NZ owners selling up quicker – Kelvin Davidson

Property owners in New Zealand are holding their properties for shorter periods. In other words the period of ownership is actually reducing.  Find out why agents find that information so valuable.  We discuss a report on those stats with Kelvin Davidson from Core Logic New Zealand.
Kevin:  One of the things that a lot of real estate agents will look at is periods of ownership of a property. Why is that important? Well, it’s one of the indicators as we move more into an environment of predictive selling that agents will want to know at what point in time does a seller, or the owner of a property, look at becoming a seller. Interesting to read a report from CoreLogic in New Zealand, the CoreLogic Market Pulse that came out recently talking about that in New Zealand.
Kevin:  I’m joined by Kelvin Davidson from CoreLogic in New Zealand. Kelvin, thanks very much for your time.
Kelvin:  It’s a pleasure.
Kevin:  I understand that ownership in New Zealand is getting less. In other words the period of ownership is actually reducing. Is that correct?
Kelvin:  Yeah. So, whole periods have started to come down just a little bit in the last year or two. Although it’s really important to point out that they’re still quite a lot higher than they have been in the past. So back in 2005 it was only about four years on average between buying and selling, and moving onto the next one. Now it’s up at about eight. So, yeah, there’s been a pretty big rise and I think that’s really tied up with properties just getting less affordable. People can’t afford to move as often as they used to.
Kevin:  Obviously it’s not at its highest point now, but is it far from it?
Kelvin:  It’s not far off, actually. So there has been a bit of a dip recently, as I say, in the last couple of years. But, yeah, only about falling from eight years on average to about seven. So, yeah, it’s still close to that peak. But, as I say, still a lot higher than the four that it was a decade ago.
Kevin:  Are you noticing is there much of a difference between first home buyers, how long they’ll hold a property and say multiple property owners, as an example?
Kelvin:  Yeah. First home buyers tend to hold for a shorter period than investors. It wasn’t so much the case for much of the period we’ve looked at. But certainly in the last couple of years we’ve seen a bit of a gap open up. I think that’s really just down to restrictions on speculative behaviour, really. So, those investors or multiple property owners, they just … the environment just hasn’t been right for them to trade as much as they used to. Capital values have flattened off so there’s just not that real drive to flip, basically. Because you’re just not making the capital gains that you used to. As well as restrictions on finance.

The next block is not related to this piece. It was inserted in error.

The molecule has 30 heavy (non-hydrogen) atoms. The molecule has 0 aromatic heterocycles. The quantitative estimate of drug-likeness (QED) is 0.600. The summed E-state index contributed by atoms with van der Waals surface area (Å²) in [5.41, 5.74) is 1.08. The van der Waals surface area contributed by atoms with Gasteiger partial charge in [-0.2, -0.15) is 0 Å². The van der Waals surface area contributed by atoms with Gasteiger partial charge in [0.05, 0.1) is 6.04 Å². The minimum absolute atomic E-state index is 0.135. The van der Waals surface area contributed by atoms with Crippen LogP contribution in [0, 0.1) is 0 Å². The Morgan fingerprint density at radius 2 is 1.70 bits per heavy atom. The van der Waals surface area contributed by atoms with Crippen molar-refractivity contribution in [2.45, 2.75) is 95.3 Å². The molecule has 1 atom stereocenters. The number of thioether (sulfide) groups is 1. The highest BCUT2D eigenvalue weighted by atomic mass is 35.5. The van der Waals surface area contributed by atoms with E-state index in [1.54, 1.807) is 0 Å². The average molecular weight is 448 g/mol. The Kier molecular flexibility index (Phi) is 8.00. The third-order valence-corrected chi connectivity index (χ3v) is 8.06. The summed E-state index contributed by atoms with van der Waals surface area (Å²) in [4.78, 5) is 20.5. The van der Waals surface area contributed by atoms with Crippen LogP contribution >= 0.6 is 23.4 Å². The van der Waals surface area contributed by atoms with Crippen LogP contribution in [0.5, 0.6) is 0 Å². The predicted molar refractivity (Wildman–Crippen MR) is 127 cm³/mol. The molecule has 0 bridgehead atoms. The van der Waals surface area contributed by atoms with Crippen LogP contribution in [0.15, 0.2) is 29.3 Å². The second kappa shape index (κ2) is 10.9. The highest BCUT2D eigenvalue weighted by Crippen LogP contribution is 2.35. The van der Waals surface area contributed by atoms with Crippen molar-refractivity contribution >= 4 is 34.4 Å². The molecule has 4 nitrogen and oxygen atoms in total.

Kevin:  I guess many people are motivated to sell because of an improving market, and not wanting to wait until it comes back a little bit so that they technically, I guess, will lose money by selling at the wrong time. How much of that is speculative, and how much of it is a necessity would you say?
Kelvin:  Hard to say. There’s always going to be a bit of speculative behaviour going on. I think for the most part we know from some of the surveys of investors and what we hear from talking to investors that a lot of them genuinely are in to be long-term holders. So, I think speculative behaviour will go on but I don’t think it’s the norm. It has because a lot less common lately, as I say, given that flattening of capital values. But also there’s been restrictions put in place by the government too.
Kevin:  Yeah.
Kelvin:  We’ve got this bright line test here now, which is basically a capital gains tax. So, if you buy and sell within a relatively short period of time you’re often on the hook for capital gain. So there’s just lots of things we’ve all built up to, to make it just a bit much less attractive to speculate and to flip.
Kevin:  Well, there’s been different markets around the world. Of course, Sydney and Melbourne have improved dramatically. We’ve watched that over the last several years. Auckland has been one of the stand outs in this region. What are you seeing between Auckland and New Zealand in terms of hold times? Is there much variation?
Kelvin:  Auckland has been a hotter market than the country as a whole, and consistent with that… hold periods have been shorter in Auckland. So people have … There has been a little bit more of an incentive there to try and make a quick buck, I guess if you want to put it like that. Yeah, so those Auckland hold periods have been shorter and generally they’ve followed the same path as the country as a whole. Yeah. It just flattened off a bit lately. But still shorter.
Kevin:  Excellent. Thank you very much for that insight, Kelvin. Kelvin Davidson is from CoreLogic in New Zealand. Thanks for your time.
Kelvin:  No worries. Thank you.

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